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Re. brain sizes: Einstein's and women's

Cary Kittrell cary at afone.as.arizona.edu
Fri Oct 11 12:30:09 EST 2002


In article <3da610ab.35954736 at news1.lig.bellsouth.net> JDay123 at BellSouth.com (Jd) writes:
<
<Bob LeChevalier <lojbab at lojban.org> wrote: 
<
<>>JDay123 at BellSouth.com (Jd) wrote:
<>>The fact that YOU say "that there is none" (scientific basis) means
<>>that YOU can't argue race scientifically just as you can't argue
<>>religion scientifically if you say "there is no proof".
<>
<>There's a difference.  We cannot argue religion on the basis of
<>science because by definition religion deals with things that are
<>supernatural and not natural.
<
<But you can argue religion before the law just as you can argue race
<before the law.
<
<>Now if you want us to believe that the difference between races is
<>supernatural in nature, then indeed science has nothing to say.  But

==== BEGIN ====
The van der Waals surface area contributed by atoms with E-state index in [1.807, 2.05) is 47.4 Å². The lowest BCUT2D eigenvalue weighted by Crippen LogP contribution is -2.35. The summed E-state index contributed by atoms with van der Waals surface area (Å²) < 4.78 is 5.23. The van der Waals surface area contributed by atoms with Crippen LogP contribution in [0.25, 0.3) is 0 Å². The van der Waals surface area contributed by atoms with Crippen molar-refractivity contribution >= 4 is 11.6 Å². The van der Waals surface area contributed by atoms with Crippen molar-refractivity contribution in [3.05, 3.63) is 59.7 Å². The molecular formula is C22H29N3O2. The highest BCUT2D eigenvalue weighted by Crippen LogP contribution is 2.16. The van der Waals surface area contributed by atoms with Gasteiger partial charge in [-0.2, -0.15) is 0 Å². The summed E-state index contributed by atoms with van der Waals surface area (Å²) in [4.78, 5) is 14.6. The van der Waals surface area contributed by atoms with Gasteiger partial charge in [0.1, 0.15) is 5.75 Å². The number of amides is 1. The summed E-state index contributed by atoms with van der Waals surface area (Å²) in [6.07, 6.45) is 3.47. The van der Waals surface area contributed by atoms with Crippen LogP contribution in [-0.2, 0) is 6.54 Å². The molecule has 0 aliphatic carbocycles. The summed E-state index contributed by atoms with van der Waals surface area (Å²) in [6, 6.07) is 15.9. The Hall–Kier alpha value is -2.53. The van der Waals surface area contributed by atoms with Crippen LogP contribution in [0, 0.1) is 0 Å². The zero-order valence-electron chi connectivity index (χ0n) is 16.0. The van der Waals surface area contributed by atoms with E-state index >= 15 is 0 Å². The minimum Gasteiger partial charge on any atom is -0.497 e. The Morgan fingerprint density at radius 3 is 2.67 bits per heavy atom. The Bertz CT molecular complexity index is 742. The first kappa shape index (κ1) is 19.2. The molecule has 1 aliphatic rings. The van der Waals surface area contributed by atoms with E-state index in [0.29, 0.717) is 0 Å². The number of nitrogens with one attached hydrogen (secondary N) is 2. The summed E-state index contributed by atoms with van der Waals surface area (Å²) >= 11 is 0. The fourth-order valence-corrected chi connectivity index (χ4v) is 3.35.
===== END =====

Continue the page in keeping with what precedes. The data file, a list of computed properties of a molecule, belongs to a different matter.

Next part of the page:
<>if there is a supposedly natural basis for race, then science should
<>be able to detect it.  But of course it cannot.
<
<I want you to believe that science is insufficient when it comes to
<addressing both race and religious issues compared to the way law
<can and does address those issues. 
<
<>>Thereforescience is basically irrelevant to the point of being useless with
<>>reguards to 2 of the most important issues of today if you hold to
<>>your view.
<

Law deals with issues people reagard as real.  If people believe
in hexes and space aliens and homeopathy and the Evil Eye, then
there will be laws which touch on hexes and space aliens and homeopathy 
and the Evil Eye.  


The fact that different countries, cultures and laws define 
races differently is sufficent for regarding legal definitions
of race as questionable, at best.


-- cary



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